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Unformatted text preview: Lecture 10 Notes: 07 / 14 Reflections and thin-film interference Instead of sending light through slits to interfere with itself, we can get interference between a source of light and its reflection, or two different reflections. First, we must understand how the phase of electromagnetic waves changes when they are reflected from an interface. Recall that for waves on a string, when a wave was reflected from an interface with a string that had a slower wave speed, the amplitude of the reflected wave was inverted. This corresponds to a phase change of . When the incident wave encountered an interface with a string that had a higher wave speed, the amplitude of the reflected wave had the same sign as that of the incident wave. This corresponds to no phase change. Electromagnetic waves behave the same way. When they reflect from a material with a higher index of refraction (lower wave speed) than the medium the wave is traveling in, they change phase by , but when they reflect from a material with a lower index of refraction, they do not change phase. The part of the wave that is transmitted into the new material never changes phase. Example: A plane wave is incident on a thin film of material with n = 1.36, with air on both sides of the film. The film is 1.00 m thick. The direction of travel of the plane wave is normal to the film. For what wavelengths of the plane wave is the reflection enhanced by constructive interference? For what wavelengths is the reflection suppressed? Which of these wavelengths are visible light? Let the thickness of the film be d = 1.00 m . Light that is reflected off the front surface of the film undergoes a phase change of . Light that is reflected off the back surface of the film undergoes no phase change, but it has an additional distance of 2.00 m to travel. Over this distance, the light accumulates a phase at a rate of 2 per wavelength, except the wavelength in the material is / n, where is the wavelength of the incident wave in air. This because the wave number k = / v is inversely proportional to the wave speed, and thus proportional to the index of refraction (since is the same on both sides). = 2 / k is inversely proportional to k , and therefore is inversely proportional to the index of refraction. Thus the additional phase accumulated by the wave that reflects off the back surface, due to its greater traveling distance, is 4 d / = 4 nd / . This is a schematic diagram of the situation. The collinear rays have been separated a bit to show which one is which. The difference in phase between the two rays is 4 nd / 0 - . For constructive interference, we must have the difference in phase equal to an even multiple of , while for destructive interference, it must be an odd multiple of : Simplifying and solving for , we obtain Running through a few values of j , we get constructive interference for wavelengths of 5440 nm , 1813 nm , 1088 nm , 777 nm , 605...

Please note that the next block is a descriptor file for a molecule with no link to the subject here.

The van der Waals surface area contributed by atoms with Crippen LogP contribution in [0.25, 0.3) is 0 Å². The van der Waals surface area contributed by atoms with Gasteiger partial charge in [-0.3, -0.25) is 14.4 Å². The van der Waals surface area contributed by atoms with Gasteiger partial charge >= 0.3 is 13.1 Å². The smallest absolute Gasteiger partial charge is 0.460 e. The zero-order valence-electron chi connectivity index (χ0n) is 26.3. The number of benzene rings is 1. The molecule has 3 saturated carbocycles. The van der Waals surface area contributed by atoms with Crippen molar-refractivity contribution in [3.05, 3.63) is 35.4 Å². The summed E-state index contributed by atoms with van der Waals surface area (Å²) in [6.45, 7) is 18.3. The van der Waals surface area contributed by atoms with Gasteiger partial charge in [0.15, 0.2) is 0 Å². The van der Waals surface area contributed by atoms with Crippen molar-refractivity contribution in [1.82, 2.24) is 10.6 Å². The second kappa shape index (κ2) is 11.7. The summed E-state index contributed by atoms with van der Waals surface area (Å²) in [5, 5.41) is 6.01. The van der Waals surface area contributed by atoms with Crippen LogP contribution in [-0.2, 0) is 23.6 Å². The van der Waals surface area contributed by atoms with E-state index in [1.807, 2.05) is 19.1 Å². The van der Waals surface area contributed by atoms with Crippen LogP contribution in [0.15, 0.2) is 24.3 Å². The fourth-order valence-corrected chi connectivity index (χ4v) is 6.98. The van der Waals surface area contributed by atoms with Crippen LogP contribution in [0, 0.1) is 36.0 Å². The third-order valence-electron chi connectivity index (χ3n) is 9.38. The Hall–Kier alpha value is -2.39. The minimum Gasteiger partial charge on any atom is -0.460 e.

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This note was uploaded on 09/19/2011 for the course PHYS 1C taught by Professor Smith during the Spring '07 term at UCSD.
- Spring '07